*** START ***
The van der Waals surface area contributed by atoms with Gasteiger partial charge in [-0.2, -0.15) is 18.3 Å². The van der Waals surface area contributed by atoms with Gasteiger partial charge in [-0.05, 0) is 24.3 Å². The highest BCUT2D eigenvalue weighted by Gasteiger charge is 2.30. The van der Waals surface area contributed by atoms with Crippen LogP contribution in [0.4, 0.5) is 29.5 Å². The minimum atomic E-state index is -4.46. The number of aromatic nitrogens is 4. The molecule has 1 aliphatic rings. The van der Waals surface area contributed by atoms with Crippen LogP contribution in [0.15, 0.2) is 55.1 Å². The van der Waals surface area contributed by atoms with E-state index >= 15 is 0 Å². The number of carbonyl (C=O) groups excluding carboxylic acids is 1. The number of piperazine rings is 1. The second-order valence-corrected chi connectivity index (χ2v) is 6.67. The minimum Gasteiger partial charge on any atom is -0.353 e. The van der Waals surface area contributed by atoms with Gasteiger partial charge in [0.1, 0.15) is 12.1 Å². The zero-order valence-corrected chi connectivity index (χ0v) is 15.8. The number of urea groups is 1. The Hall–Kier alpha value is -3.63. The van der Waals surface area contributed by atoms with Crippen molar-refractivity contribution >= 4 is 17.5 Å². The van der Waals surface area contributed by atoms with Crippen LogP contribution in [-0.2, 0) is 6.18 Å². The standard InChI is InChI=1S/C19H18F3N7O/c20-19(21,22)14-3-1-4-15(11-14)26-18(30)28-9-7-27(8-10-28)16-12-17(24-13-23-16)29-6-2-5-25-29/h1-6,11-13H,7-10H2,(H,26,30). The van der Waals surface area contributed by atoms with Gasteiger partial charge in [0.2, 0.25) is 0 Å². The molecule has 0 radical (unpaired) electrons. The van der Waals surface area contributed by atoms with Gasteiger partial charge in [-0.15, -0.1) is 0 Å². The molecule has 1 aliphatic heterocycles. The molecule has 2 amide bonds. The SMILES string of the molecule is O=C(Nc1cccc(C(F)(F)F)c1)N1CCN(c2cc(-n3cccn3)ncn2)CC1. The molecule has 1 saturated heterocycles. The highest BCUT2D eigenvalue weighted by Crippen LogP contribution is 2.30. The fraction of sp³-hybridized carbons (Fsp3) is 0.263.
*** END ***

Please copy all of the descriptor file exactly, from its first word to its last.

The van der Waals surface area contributed by atoms with Gasteiger partial charge in [-0.2, -0.15) is 18.3 Å². The van der Waals surface area contributed by atoms with Gasteiger partial charge in [-0.05, 0) is 24.3 Å². The highest BCUT2D eigenvalue weighted by Gasteiger charge is 2.30. The van der Waals surface area contributed by atoms with Crippen LogP contribution in [0.4, 0.5) is 29.5 Å². The minimum atomic E-state index is -4.46. The number of aromatic nitrogens is 4. The molecule has 1 aliphatic rings. The van der Waals surface area contributed by atoms with Crippen LogP contribution in [0.15, 0.2) is 55.1 Å². The van der Waals surface area contributed by atoms with E-state index >= 15 is 0 Å². The number of carbonyl (C=O) groups excluding carboxylic acids is 1. The number of piperazine rings is 1. The second-order valence-corrected chi connectivity index (χ2v) is 6.67. The minimum Gasteiger partial charge on any atom is -0.353 e. The van der Waals surface area contributed by atoms with Gasteiger partial charge in [0.1, 0.15) is 12.1 Å². The zero-order valence-corrected chi connectivity index (χ0v) is 15.8. The number of urea groups is 1. The Hall–Kier alpha value is -3.63. The van der Waals surface area contributed by atoms with Crippen molar-refractivity contribution >= 4 is 17.5 Å². The van der Waals surface area contributed by atoms with Crippen LogP contribution in [-0.2, 0) is 6.18 Å². The standard InChI is InChI=1S/C19H18F3N7O/c20-19(21,22)14-3-1-4-15(11-14)26-18(30)28-9-7-27(8-10-28)16-12-17(24-13-23-16)29-6-2-5-25-29/h1-6,11-13H,7-10H2,(H,26,30). The van der Waals surface area contributed by atoms with Gasteiger partial charge in [0.2, 0.25) is 0 Å². The molecule has 0 radical (unpaired) electrons. The van der Waals surface area contributed by atoms with Gasteiger partial charge in [-0.15, -0.1) is 0 Å². The molecule has 1 aliphatic heterocycles. The molecule has 2 amide bonds. The SMILES string of the molecule is O=C(Nc1cccc(C(F)(F)F)c1)N1CCN(c2cc(-n3cccn3)ncn2)CC1. The molecule has 1 saturated heterocycles. The highest BCUT2D eigenvalue weighted by Crippen LogP contribution is 2.30. The fraction of sp³-hybridized carbons (Fsp3) is 0.263.